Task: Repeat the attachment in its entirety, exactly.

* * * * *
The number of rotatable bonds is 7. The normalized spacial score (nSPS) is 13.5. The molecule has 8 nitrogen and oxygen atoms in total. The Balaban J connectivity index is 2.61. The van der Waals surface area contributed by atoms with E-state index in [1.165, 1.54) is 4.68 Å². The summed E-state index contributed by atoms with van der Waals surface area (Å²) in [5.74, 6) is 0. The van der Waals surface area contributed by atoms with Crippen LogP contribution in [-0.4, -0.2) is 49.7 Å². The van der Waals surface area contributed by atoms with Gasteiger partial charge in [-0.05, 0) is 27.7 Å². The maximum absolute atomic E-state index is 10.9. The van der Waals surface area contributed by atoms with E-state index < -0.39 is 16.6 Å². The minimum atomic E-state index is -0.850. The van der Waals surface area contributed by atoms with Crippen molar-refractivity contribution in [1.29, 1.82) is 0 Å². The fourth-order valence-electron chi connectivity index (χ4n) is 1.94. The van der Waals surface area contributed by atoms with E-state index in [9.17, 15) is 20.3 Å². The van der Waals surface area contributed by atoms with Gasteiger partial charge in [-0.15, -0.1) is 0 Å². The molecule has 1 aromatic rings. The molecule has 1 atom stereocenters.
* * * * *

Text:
The number of rotatable bonds is 7. The normalized spacial score (nSPS) is 13.5. The molecule has 8 nitrogen and oxygen atoms in total. The Balaban J connectivity index is 2.61. The van der Waals surface area contributed by atoms with E-state index in [1.165, 1.54) is 4.68 Å². The summed E-state index contributed by atoms with van der Waals surface area (Å²) in [5.74, 6) is 0. The van der Waals surface area contributed by atoms with Crippen LogP contribution in [-0.4, -0.2) is 49.7 Å². The van der Waals surface area contributed by atoms with Gasteiger partial charge in [-0.05, 0) is 27.7 Å². The maximum absolute atomic E-state index is 10.9. The van der Waals surface area contributed by atoms with E-state index < -0.39 is 16.6 Å². The minimum atomic E-state index is -0.850. The van der Waals surface area contributed by atoms with Crippen molar-refractivity contribution in [1.29, 1.82) is 0 Å². The fourth-order valence-electron chi connectivity index (χ4n) is 1.94. The van der Waals surface area contributed by atoms with E-state index in [9.17, 15) is 20.3 Å². The van der Waals surface area contributed by atoms with Gasteiger partial charge in [-0.15, -0.1) is 0 Å². The molecule has 1 aromatic rings. The molecule has 1 atom stereocenters.